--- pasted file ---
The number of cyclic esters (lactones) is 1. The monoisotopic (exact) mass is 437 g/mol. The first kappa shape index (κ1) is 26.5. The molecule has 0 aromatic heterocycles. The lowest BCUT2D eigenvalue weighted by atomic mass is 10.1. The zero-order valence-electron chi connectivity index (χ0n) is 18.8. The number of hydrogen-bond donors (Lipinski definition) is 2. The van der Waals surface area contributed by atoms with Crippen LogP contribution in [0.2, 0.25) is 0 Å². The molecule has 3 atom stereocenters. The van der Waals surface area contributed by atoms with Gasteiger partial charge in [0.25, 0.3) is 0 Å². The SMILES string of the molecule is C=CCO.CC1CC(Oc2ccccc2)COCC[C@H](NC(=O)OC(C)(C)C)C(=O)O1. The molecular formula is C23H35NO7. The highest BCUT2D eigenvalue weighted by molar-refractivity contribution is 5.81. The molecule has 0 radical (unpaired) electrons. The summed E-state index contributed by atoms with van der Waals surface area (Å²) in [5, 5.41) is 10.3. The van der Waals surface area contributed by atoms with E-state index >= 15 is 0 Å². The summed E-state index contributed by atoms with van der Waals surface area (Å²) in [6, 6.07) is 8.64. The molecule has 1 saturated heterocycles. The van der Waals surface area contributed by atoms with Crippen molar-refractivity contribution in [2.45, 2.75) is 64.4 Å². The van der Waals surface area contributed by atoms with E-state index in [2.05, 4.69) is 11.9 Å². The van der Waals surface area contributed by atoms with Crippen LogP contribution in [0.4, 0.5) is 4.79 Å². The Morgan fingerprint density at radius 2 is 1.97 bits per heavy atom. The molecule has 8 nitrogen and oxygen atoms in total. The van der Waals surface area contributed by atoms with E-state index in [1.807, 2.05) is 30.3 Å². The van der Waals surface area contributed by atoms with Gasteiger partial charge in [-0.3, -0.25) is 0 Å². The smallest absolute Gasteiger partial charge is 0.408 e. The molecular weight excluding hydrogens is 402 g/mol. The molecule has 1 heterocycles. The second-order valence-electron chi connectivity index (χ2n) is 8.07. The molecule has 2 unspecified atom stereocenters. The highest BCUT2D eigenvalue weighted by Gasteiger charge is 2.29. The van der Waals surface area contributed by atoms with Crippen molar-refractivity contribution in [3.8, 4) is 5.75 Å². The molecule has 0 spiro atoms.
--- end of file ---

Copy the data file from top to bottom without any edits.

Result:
The number of cyclic esters (lactones) is 1. The monoisotopic (exact) mass is 437 g/mol. The first kappa shape index (κ1) is 26.5. The molecule has 0 aromatic heterocycles. The lowest BCUT2D eigenvalue weighted by atomic mass is 10.1. The zero-order valence-electron chi connectivity index (χ0n) is 18.8. The number of hydrogen-bond donors (Lipinski definition) is 2. The van der Waals surface area contributed by atoms with Crippen LogP contribution in [0.2, 0.25) is 0 Å². The molecule has 3 atom stereocenters. The van der Waals surface area contributed by atoms with Gasteiger partial charge in [0.25, 0.3) is 0 Å². The SMILES string of the molecule is C=CCO.CC1CC(Oc2ccccc2)COCC[C@H](NC(=O)OC(C)(C)C)C(=O)O1. The molecular formula is C23H35NO7. The highest BCUT2D eigenvalue weighted by molar-refractivity contribution is 5.81. The molecule has 0 radical (unpaired) electrons. The summed E-state index contributed by atoms with van der Waals surface area (Å²) in [5, 5.41) is 10.3. The van der Waals surface area contributed by atoms with E-state index >= 15 is 0 Å². The summed E-state index contributed by atoms with van der Waals surface area (Å²) in [6, 6.07) is 8.64. The molecule has 1 saturated heterocycles. The van der Waals surface area contributed by atoms with Crippen molar-refractivity contribution in [2.45, 2.75) is 64.4 Å². The van der Waals surface area contributed by atoms with E-state index in [2.05, 4.69) is 11.9 Å². The van der Waals surface area contributed by atoms with Crippen LogP contribution in [0.4, 0.5) is 4.79 Å². The Morgan fingerprint density at radius 2 is 1.97 bits per heavy atom. The molecule has 8 nitrogen and oxygen atoms in total. The van der Waals surface area contributed by atoms with E-state index in [1.807, 2.05) is 30.3 Å². The van der Waals surface area contributed by atoms with Gasteiger partial charge in [-0.3, -0.25) is 0 Å². The smallest absolute Gasteiger partial charge is 0.408 e. The molecular weight excluding hydrogens is 402 g/mol. The molecule has 1 heterocycles. The second-order valence-electron chi connectivity index (χ2n) is 8.07. The molecule has 2 unspecified atom stereocenters. The highest BCUT2D eigenvalue weighted by Gasteiger charge is 2.29. The van der Waals surface area contributed by atoms with Crippen molar-refractivity contribution in [3.8, 4) is 5.75 Å². The molecule has 0 spiro atoms.